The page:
Allegations that church leaders are plotting to make Christianity the official religion in Malaysia are stoking religious tensions in the Muslim-majority country once again.
The accusation was made on two blogs which were then quoted in a front page story in Utusan Malaysia, a Malaysian daily owned by the ruling party.
The newspaper claimed that Christian leaders had dinner with Penang Chief Minister Lim Guan Eng and discussed making Christianity Malaysia’s official religion.
Lim denied the claims and his party, the Malaysian Democratic Action Party, has lodged a complaint against the newspaper with the police.
“We have never asked for Malaysia to become a Christian, Hindu or Buddhist state,” he said.
The dinner was organized by the National Evangelical Christian Fellowship, Global Day of Prayer, Marketplace Penang and the Penang Pastors Fellowship.
Organizers insist that the only issues discussed at the dinner related to corruption and bribery in the marketplace and had nothing to do with Christianity’s position in Malaysia.
“The Christian community in Penang is disturbed by the unwarranted and unsupported claims,” they said, according to The Star newspaper.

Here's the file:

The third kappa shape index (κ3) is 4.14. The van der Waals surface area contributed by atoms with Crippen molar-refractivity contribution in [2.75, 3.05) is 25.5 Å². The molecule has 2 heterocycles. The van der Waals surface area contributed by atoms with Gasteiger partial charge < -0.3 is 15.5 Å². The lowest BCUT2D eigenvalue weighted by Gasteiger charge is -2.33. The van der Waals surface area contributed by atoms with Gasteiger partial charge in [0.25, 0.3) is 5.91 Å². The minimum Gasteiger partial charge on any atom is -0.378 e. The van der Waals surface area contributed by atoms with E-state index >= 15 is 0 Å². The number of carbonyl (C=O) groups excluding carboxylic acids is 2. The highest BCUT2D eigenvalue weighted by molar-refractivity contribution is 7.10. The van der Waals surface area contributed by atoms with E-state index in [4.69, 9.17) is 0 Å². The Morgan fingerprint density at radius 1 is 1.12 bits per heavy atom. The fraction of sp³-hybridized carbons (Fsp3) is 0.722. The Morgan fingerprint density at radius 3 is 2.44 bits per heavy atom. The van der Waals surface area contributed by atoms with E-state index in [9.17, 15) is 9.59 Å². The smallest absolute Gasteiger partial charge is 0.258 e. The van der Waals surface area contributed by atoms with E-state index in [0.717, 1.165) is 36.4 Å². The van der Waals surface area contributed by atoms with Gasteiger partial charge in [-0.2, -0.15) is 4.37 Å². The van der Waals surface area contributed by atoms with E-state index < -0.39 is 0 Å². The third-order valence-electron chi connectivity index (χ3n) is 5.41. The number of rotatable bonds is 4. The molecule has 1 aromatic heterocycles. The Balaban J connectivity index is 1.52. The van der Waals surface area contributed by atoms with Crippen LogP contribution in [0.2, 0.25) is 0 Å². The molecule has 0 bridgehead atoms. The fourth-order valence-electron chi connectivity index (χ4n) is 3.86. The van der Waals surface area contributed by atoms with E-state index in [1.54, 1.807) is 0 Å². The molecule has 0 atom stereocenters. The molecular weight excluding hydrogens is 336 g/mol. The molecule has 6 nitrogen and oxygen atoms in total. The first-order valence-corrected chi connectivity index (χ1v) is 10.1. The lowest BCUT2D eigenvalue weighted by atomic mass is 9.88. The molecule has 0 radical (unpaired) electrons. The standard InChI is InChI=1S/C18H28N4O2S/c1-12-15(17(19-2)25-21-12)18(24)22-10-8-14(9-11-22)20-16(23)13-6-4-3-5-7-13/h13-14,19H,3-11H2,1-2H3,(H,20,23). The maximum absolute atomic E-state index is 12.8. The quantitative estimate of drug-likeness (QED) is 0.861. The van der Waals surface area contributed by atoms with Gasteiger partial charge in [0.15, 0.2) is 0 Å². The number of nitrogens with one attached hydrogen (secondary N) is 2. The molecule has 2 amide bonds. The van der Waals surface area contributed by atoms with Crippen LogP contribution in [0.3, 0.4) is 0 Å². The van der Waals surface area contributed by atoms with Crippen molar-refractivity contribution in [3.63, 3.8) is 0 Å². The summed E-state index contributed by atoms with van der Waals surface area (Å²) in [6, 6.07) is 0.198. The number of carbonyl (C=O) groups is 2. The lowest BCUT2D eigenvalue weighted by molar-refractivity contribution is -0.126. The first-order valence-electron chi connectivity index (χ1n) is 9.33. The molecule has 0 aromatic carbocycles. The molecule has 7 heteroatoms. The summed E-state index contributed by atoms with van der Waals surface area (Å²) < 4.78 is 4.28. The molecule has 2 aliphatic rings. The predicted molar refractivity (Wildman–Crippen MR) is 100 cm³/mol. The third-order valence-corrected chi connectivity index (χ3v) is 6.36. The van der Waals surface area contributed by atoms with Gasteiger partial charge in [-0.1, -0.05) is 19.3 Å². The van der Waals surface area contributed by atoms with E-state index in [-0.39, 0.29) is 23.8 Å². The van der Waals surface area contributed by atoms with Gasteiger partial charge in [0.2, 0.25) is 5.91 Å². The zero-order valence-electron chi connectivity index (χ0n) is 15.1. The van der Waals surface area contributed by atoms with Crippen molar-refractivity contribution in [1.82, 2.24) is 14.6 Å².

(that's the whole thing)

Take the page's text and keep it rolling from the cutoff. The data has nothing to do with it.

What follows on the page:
A police investigation into the claims is ongoing. Home Minister Datuk Seri Hishammuddin Hussein said the investigation would focus on clarifying whether there was any truth in the newspaper’s report and whether the newspaper “had a role in playing up the sensitive issue.”
Relations remain volatile between Malaysia’s majority Muslim population and Christians, who make up only 10 percent of the population.
When the controversy broke out over the weekend, Hussein reacted by saying that the status of Islam as the official religion was “sacrosanct and can never and must never be questioned.”
Speaking to Vatican Radio, the editor of Catholic weekly Herald, Father Lawrence Andrew, suggested it was “not prudent” of the home minister to insist on taking action.
He told the radio that the allegations against the Christians are absurd and that the government is simply trying to stir up controversy in order to revive Muslim support.
“They are beginning to feel they are losing the popularity that they once enjoyed,” he said. “Because they are losing the popularity, they would enjoy some uneasiness that would create confusion – that would create fear – in the people.”